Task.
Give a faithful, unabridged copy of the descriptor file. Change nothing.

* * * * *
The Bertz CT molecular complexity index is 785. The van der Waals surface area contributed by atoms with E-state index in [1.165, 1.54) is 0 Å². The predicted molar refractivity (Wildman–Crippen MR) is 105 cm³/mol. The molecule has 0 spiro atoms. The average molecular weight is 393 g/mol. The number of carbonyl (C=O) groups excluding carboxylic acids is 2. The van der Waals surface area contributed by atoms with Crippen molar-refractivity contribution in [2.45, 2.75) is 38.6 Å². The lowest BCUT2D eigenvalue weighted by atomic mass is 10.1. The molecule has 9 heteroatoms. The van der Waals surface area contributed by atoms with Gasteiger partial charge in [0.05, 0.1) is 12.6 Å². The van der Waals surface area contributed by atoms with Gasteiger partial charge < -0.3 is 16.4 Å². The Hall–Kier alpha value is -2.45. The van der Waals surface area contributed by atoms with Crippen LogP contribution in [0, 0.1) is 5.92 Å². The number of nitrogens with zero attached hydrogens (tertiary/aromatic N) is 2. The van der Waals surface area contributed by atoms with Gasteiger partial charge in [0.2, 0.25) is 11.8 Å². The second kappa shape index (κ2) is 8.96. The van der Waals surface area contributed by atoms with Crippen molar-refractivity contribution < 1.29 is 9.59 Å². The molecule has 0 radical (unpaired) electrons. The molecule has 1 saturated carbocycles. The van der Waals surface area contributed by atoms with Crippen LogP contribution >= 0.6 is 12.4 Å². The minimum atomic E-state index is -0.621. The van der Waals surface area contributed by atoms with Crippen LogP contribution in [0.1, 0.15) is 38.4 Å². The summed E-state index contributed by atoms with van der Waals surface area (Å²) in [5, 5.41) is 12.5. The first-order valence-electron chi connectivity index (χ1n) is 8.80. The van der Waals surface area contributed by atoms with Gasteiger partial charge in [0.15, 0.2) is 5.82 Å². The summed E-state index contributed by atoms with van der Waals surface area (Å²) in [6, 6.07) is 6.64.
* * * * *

The Bertz CT molecular complexity index is 785. The van der Waals surface area contributed by atoms with E-state index in [1.165, 1.54) is 0 Å². The predicted molar refractivity (Wildman–Crippen MR) is 105 cm³/mol. The molecule has 0 spiro atoms. The average molecular weight is 393 g/mol. The number of carbonyl (C=O) groups excluding carboxylic acids is 2. The van der Waals surface area contributed by atoms with Crippen molar-refractivity contribution in [2.45, 2.75) is 38.6 Å². The lowest BCUT2D eigenvalue weighted by atomic mass is 10.1. The molecule has 9 heteroatoms. The van der Waals surface area contributed by atoms with Gasteiger partial charge in [0.05, 0.1) is 12.6 Å². The van der Waals surface area contributed by atoms with Gasteiger partial charge < -0.3 is 16.4 Å². The Hall–Kier alpha value is -2.45. The van der Waals surface area contributed by atoms with Crippen LogP contribution in [0, 0.1) is 5.92 Å². The number of nitrogens with zero attached hydrogens (tertiary/aromatic N) is 2. The van der Waals surface area contributed by atoms with Gasteiger partial charge in [0.2, 0.25) is 11.8 Å². The second kappa shape index (κ2) is 8.96. The van der Waals surface area contributed by atoms with Crippen molar-refractivity contribution < 1.29 is 9.59 Å². The molecule has 0 radical (unpaired) electrons. The molecule has 1 saturated carbocycles. The van der Waals surface area contributed by atoms with Crippen LogP contribution >= 0.6 is 12.4 Å². The minimum atomic E-state index is -0.621. The van der Waals surface area contributed by atoms with Crippen LogP contribution in [0.1, 0.15) is 38.4 Å². The summed E-state index contributed by atoms with van der Waals surface area (Å²) in [5, 5.41) is 12.5. The first-order valence-electron chi connectivity index (χ1n) is 8.80. The van der Waals surface area contributed by atoms with Gasteiger partial charge in [0.15, 0.2) is 5.82 Å². The summed E-state index contributed by atoms with van der Waals surface area (Å²) in [6, 6.07) is 6.64.